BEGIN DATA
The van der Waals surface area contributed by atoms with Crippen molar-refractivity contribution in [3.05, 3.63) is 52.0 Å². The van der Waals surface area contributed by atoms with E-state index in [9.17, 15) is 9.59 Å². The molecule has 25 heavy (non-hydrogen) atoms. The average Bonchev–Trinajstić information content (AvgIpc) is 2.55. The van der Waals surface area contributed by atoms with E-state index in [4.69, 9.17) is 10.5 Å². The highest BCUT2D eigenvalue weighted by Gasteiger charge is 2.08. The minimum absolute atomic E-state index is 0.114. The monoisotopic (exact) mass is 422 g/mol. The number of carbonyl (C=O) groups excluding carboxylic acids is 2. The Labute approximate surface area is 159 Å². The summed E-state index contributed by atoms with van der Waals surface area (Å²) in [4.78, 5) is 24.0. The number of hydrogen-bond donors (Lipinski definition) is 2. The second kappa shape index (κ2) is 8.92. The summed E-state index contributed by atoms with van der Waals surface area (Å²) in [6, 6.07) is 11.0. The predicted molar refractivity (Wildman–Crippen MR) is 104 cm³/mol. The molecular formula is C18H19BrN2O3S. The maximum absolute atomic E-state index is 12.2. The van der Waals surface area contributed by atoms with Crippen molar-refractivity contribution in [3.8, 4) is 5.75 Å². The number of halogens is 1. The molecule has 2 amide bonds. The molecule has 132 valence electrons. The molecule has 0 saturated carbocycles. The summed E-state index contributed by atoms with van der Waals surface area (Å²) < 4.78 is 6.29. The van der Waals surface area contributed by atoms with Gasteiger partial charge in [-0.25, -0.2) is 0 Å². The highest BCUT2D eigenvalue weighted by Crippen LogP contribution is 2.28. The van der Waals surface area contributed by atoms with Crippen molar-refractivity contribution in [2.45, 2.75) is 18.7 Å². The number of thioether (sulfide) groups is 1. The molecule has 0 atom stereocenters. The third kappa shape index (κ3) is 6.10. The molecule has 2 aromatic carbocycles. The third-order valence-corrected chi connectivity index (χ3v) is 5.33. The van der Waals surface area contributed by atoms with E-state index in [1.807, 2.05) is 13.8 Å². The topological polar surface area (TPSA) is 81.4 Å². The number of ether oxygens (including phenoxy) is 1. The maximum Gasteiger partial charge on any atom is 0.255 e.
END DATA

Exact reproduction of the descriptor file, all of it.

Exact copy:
The van der Waals surface area contributed by atoms with Crippen molar-refractivity contribution in [3.05, 3.63) is 52.0 Å². The van der Waals surface area contributed by atoms with E-state index in [9.17, 15) is 9.59 Å². The molecule has 25 heavy (non-hydrogen) atoms. The average Bonchev–Trinajstić information content (AvgIpc) is 2.55. The van der Waals surface area contributed by atoms with E-state index in [4.69, 9.17) is 10.5 Å². The highest BCUT2D eigenvalue weighted by Gasteiger charge is 2.08. The minimum absolute atomic E-state index is 0.114. The monoisotopic (exact) mass is 422 g/mol. The number of carbonyl (C=O) groups excluding carboxylic acids is 2. The Labute approximate surface area is 159 Å². The summed E-state index contributed by atoms with van der Waals surface area (Å²) in [4.78, 5) is 24.0. The number of hydrogen-bond donors (Lipinski definition) is 2. The second kappa shape index (κ2) is 8.92. The summed E-state index contributed by atoms with van der Waals surface area (Å²) in [6, 6.07) is 11.0. The predicted molar refractivity (Wildman–Crippen MR) is 104 cm³/mol. The molecular formula is C18H19BrN2O3S. The maximum absolute atomic E-state index is 12.2. The van der Waals surface area contributed by atoms with Crippen molar-refractivity contribution in [3.8, 4) is 5.75 Å². The number of halogens is 1. The molecule has 2 amide bonds. The molecule has 132 valence electrons. The molecule has 0 saturated carbocycles. The summed E-state index contributed by atoms with van der Waals surface area (Å²) < 4.78 is 6.29. The van der Waals surface area contributed by atoms with Gasteiger partial charge in [-0.25, -0.2) is 0 Å². The highest BCUT2D eigenvalue weighted by Crippen LogP contribution is 2.28. The van der Waals surface area contributed by atoms with Crippen molar-refractivity contribution in [2.45, 2.75) is 18.7 Å². The number of thioether (sulfide) groups is 1. The molecule has 0 atom stereocenters. The third kappa shape index (κ3) is 6.10. The molecule has 2 aromatic carbocycles. The third-order valence-corrected chi connectivity index (χ3v) is 5.33. The van der Waals surface area contributed by atoms with E-state index in [1.807, 2.05) is 13.8 Å². The topological polar surface area (TPSA) is 81.4 Å². The number of ether oxygens (including phenoxy) is 1. The maximum Gasteiger partial charge on any atom is 0.255 e.